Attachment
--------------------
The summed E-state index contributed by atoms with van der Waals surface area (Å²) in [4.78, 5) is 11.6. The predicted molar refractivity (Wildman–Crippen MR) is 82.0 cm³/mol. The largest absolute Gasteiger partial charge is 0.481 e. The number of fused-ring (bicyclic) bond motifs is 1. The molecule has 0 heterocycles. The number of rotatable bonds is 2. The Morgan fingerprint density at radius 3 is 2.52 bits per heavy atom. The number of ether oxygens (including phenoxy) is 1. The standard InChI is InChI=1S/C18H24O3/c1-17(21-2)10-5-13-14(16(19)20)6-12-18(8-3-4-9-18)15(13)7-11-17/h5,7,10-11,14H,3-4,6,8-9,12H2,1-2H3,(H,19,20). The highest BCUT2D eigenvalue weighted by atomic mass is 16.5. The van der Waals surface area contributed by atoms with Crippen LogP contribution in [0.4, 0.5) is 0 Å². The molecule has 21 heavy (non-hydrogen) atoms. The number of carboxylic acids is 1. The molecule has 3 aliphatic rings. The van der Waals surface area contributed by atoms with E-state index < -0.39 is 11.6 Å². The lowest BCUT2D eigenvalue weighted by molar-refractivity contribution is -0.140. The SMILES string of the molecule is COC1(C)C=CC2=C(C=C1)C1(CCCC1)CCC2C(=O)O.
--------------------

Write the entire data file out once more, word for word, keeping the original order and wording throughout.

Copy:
The summed E-state index contributed by atoms with van der Waals surface area (Å²) in [4.78, 5) is 11.6. The predicted molar refractivity (Wildman–Crippen MR) is 82.0 cm³/mol. The largest absolute Gasteiger partial charge is 0.481 e. The number of fused-ring (bicyclic) bond motifs is 1. The molecule has 0 heterocycles. The number of rotatable bonds is 2. The Morgan fingerprint density at radius 3 is 2.52 bits per heavy atom. The number of ether oxygens (including phenoxy) is 1. The standard InChI is InChI=1S/C18H24O3/c1-17(21-2)10-5-13-14(16(19)20)6-12-18(8-3-4-9-18)15(13)7-11-17/h5,7,10-11,14H,3-4,6,8-9,12H2,1-2H3,(H,19,20). The highest BCUT2D eigenvalue weighted by atomic mass is 16.5. The van der Waals surface area contributed by atoms with Crippen LogP contribution in [0.4, 0.5) is 0 Å². The molecule has 21 heavy (non-hydrogen) atoms. The number of carboxylic acids is 1. The molecule has 3 aliphatic rings. The van der Waals surface area contributed by atoms with E-state index < -0.39 is 11.6 Å². The lowest BCUT2D eigenvalue weighted by molar-refractivity contribution is -0.140. The SMILES string of the molecule is COC1(C)C=CC2=C(C=C1)C1(CCCC1)CCC2C(=O)O.